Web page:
Run, rest, repeat: An athlete's life

Teacher quits job to train full-time in bid to represent S'pore in next year's SEA Games

They call him "old man" even though he is just 32.

Competitive athletics, where most usually hit their peak in their 20s, is usually not very kind to those in their 30s .

But that has not deterred Mr Muhammad Shah Feroz Moheden from quitting his job as a physical education teacher at Innova Junior College in July to train full time.

His aim? To qualify for the SEA Games in Kuala Lumpur in the 3,000m steeplechase next year.

He had always wanted to represent Singapore in running, but did not get to do so until the 2015 SEA Games. Then, host nation Singapore fielded both him and Mr Colin Tung in the 3,000m steeplechase.

Mr Tung, 27, finished in 11th position. Mr Feroz did better, in ninth place, clocking a personal best of 9min 42.78sec.

"I felt like a new life was found when I crossed the finish line, and the fire in me came back. I have been living without a soul since 2006," he said, referring to how he had almost quit running for good that year due to mental fatigue.

GIVING HIS ALL

I can't turn back time for a day or session wasted due to laziness, and I don't want to leave any room for regrets.

MR MUHAMMAD SHAH FEROZ MOHEDEN, on why he trains so intensively. He left his job as a teacher and survives on his savings.

Now, for the first time, he is dedicating his days fully to training. Previously, he had to do so while serving in the army, pursuing his university degree and working at Innova Junior College.

This time, he wants to put in 100 per cent commitment, he said.

INSPIRATIONAL SIBLING

Feroz has always been strong mentally. He taught me about discipline and to go ahead with achieving goals, no matter what people say. We call him the superstar of the family because we seldom see him around. He is always training, even during Hari Raya.

MS FARAH NADIA, on why nobody in the family is surprised at her younger brother Mr Feroz's determination.

Without any income, the bachelor has been living off his savings. The only sponsorship he has is his training gear from New Balance.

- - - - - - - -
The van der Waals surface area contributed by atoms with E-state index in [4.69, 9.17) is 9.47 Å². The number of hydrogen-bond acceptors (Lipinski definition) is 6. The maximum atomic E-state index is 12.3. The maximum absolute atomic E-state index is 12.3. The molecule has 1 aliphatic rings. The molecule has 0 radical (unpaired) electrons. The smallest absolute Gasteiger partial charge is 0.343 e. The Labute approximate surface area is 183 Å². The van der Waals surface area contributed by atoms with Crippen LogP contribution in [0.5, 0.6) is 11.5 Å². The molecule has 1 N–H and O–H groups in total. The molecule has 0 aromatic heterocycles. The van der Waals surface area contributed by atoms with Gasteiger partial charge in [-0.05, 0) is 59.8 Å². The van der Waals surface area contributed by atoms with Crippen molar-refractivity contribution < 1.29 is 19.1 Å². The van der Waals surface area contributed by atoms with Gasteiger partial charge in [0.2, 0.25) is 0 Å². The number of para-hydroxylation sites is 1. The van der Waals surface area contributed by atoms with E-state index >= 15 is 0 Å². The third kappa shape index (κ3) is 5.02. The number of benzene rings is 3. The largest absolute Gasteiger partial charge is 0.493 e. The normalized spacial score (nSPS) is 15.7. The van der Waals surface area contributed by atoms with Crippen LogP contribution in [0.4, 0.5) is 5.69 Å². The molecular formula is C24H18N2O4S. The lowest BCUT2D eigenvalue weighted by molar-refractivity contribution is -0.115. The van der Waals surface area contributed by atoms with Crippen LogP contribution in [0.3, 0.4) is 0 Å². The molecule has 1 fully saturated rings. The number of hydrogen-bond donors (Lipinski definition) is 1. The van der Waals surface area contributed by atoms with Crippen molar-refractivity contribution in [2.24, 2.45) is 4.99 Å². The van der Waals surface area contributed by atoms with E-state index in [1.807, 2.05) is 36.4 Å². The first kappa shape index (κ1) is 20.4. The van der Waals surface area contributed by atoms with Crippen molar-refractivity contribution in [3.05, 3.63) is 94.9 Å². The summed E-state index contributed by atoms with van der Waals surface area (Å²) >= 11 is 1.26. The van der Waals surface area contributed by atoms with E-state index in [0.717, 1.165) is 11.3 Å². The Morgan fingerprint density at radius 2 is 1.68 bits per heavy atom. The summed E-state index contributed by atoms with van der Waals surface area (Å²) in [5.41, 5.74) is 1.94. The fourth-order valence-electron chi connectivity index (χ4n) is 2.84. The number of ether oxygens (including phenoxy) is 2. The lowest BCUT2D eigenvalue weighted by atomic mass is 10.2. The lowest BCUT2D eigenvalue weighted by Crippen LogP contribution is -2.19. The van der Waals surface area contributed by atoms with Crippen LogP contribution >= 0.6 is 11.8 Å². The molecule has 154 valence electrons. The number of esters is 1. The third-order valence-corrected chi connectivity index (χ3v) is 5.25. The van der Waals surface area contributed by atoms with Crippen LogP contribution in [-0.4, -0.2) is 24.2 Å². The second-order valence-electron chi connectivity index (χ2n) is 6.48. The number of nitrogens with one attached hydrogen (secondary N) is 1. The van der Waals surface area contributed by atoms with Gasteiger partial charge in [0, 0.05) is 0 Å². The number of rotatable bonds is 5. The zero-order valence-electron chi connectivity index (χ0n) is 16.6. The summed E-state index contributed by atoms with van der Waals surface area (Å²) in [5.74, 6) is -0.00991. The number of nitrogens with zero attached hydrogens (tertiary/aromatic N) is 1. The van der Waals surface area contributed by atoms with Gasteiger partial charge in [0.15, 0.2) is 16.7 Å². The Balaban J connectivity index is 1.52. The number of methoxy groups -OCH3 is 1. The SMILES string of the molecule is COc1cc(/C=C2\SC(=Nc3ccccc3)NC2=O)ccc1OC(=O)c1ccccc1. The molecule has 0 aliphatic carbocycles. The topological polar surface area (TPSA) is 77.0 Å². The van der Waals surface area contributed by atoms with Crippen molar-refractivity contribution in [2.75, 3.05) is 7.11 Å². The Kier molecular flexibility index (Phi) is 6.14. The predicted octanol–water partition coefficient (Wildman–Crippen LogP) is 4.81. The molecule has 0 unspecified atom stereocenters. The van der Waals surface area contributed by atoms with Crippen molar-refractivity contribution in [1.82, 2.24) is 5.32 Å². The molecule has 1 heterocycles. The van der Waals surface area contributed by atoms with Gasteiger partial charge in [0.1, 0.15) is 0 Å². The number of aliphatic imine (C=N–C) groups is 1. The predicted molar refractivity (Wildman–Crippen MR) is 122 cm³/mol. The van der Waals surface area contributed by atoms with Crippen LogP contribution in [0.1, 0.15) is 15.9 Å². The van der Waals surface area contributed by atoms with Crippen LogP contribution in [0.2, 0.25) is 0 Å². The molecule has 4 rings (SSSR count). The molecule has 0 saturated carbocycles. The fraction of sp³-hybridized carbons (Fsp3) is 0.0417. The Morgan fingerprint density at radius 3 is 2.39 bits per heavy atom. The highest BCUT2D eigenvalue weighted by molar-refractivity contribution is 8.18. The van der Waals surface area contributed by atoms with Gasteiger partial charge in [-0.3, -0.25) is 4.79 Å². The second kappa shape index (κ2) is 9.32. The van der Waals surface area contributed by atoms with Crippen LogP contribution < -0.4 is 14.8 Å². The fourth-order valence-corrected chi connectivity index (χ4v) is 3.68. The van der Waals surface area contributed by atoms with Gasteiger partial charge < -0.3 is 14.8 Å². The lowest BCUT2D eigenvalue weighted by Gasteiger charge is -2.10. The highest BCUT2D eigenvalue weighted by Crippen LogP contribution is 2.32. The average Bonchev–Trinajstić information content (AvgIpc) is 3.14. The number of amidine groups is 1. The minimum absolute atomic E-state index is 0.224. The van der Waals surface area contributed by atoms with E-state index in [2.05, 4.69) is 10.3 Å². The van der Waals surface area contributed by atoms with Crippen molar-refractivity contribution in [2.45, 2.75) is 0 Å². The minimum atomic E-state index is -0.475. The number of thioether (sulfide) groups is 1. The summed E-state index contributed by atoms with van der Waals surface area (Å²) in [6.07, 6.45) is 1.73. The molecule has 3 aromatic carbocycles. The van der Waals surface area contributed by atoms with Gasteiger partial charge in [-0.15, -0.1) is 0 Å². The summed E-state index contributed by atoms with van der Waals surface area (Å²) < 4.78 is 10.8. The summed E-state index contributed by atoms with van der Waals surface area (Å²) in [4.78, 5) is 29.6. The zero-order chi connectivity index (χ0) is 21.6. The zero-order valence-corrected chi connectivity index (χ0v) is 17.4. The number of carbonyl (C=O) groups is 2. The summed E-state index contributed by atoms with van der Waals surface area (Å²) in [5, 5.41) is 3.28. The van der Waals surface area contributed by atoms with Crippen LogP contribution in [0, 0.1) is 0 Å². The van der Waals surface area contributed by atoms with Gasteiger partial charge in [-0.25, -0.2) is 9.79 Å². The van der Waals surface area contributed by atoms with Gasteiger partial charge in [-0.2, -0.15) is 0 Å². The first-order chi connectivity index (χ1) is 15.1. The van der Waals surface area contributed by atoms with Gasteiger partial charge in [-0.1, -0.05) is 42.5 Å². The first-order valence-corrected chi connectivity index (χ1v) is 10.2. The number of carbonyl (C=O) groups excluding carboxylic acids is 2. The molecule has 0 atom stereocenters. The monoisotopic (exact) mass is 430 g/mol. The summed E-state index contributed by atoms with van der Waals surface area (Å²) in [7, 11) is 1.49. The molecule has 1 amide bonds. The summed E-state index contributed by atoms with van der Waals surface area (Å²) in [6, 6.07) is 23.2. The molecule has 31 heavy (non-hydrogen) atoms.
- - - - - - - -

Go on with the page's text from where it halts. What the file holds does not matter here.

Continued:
He takes public transport from his home in Serangoon North to train at locations such as MacRitchie Reservoir, Bedok Reservoir and East Coast Park. He also exercises at the gym in Safra Toa Payoh.

DETERMINED

Feroz has a lot of drive. He will do it against all odds.

MR BALAMURALI ANNADORAY, a close training partner who believes Mr Feroz will qualify for next year's SEA Games.

He trains twice a day except on Thursdays and Sundays, when he trains once in the morning.

Mr Feroz also tries to have his meals at home, to ensure his savings of $40,000 can last for a year and cover an overseas training stint that will cost about $15,000.

It takes a lot of discipline to head out before sunrise.

"I can't turn back time for a day or session wasted due to laziness, and I don't want to leave any room for regrets," said Mr Feroz.

His family and friends are not surprised that he quit his job to chase his dream.

"Feroz has always been strong mentally. He taught me about discipline and to go ahead with achieving goals, no matter what people say," said his eldest sister, Ms Farah Nadia.

"We call him the superstar of the family because we seldom see him around. He is always training, even during Hari Raya," added the 35- year-old nurse.

To qualify for the the 2017 SEA Games 3,000m steeplechase event, Mr Feroz has to shave 36 seconds off his personal best, to match the bronze medallist's timing at the last SEA Games.

He believes he can close the gap, but his progress has been hampered by a recent hamstring injury on his left leg.

"Feroz has a lot of drive. He will do it against all odds," said his close friend and training partner, Mr Balamurali Annadoray, 34, who has known him for 15 years.

It takes courage to put everything on hold for a year when success is uncertain, but the soft-spoken Mr Feroz is fiercely determined. "I will never know if I don't try," he said.

The younger members of his running group, Trackstar Athletics, set up by his coach and former national distance runner Elangovan Ganesan, 41, call him "old man".

But this "old man" has always been attached to the sport, said Mr Feroz. To live with no regrets, he is determined to give it a good run.

A version of this article appeared in the print edition of The Straits Times on October 27, 2016, with the headline 'Run, rest, repeat: An athlete's life'. Print Edition | Subscribe